§ 22.38 (B)
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(B) Validity of Court Order. It may be possible to attack the validity of the court finding that the noncitizen has violated the protective order by collaterally attacking the validity of the protective order. While in general, the prosecution need not prove beyond a reasonable doubt the facts on which a state court order imposing child support obligations was predicated, the validity of the state court order may be subject to collateral challenge on due process grounds. In holding that the underlying proceeding must have been lawful for federal criminal sanctions to attach, the Ninth Circuit has raised the possibility that the same reasoning may require allowing the defendant to make a showing that the proceeding underlying the protective order resulted in an invalid order.
It is therefore important to examine the particular statutory basis under which the protective order was issued to determine whether the order was issued and served in compliance with the statute.
 See Annot., Child Support Recovery Act, 147 ALR Fed. 1. But see United States v. Young, 458 F.3d 998 (9th Cir. Aug. 17, 2006) (18 U.S.C. § 922(g)(8)(A) makes it a federal offense to possess a firearm by one against whom a domestic violence restraining order has been issued “after a hearing of which such person received actual notice, and at which such person had an opportunity to participate” and there is no right to collaterally attack the constitutionality of the state court restraining order since those proceedings are immaterial except to the extent that the federal statute explicitly requires certain procedural protections).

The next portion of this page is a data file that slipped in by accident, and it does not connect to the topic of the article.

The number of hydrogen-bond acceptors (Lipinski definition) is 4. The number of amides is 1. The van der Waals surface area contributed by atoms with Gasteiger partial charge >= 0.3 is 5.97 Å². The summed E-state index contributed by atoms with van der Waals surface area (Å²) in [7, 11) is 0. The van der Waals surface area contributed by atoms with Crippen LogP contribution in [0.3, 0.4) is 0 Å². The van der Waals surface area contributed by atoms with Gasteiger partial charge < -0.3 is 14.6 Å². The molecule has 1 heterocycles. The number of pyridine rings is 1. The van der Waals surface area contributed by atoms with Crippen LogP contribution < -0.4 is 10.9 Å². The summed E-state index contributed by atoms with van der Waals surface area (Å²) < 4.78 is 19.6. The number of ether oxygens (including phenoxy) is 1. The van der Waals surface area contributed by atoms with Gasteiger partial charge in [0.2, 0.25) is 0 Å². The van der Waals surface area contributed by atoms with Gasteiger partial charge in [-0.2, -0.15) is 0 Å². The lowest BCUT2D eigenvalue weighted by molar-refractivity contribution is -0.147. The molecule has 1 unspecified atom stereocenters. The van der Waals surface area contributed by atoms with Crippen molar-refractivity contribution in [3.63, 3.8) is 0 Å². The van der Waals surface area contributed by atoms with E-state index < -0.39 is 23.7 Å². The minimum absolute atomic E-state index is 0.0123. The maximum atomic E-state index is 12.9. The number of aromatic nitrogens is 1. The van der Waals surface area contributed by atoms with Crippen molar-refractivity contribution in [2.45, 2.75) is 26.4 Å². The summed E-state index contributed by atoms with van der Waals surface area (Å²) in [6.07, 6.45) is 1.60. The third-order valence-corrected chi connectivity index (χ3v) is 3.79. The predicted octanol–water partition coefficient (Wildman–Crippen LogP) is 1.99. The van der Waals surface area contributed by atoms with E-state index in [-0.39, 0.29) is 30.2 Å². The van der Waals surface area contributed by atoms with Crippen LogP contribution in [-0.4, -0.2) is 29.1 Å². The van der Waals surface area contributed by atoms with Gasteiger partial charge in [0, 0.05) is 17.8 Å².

18 U.S.C. § 228.
 United States v. Johnson, 114 F.3d 476 (4th Cir. 1997), cert. denied, 118 S.Ct. 258 (1997).
 United States v. Lewis, 936 F. Supp. 1093 (D.R.I. 1996), citing United States v. Mendoza-Lopez, 481 U.S. 828 (1987) (where a determination in an administrative proceeding plays a critical role in a later criminal sanction, there must be some meaningful review of the administrative proceeding).
 See Beier v. City of Lewiston, 354 F.3d 1058 (9th Cir. 2004) (allowing waiver of sovereign immunity against police officer who arrested petitioner for violating a protection order without knowing exact terms of order before making arrest for violation).
 In California, for example, the specific authority for the Emergency Protective Order (EPO) is Calif. Family Code § § 6250-6257. These orders expire in five days and it is assumed that the alleged victim will have obtained a Temporary Restraining Order (TRO) by the time the EPO expires. A violation of either the EPO or TRO is prosecuted under California Penal Code § 166 as a misdemeanor with a six-month maximum sentence.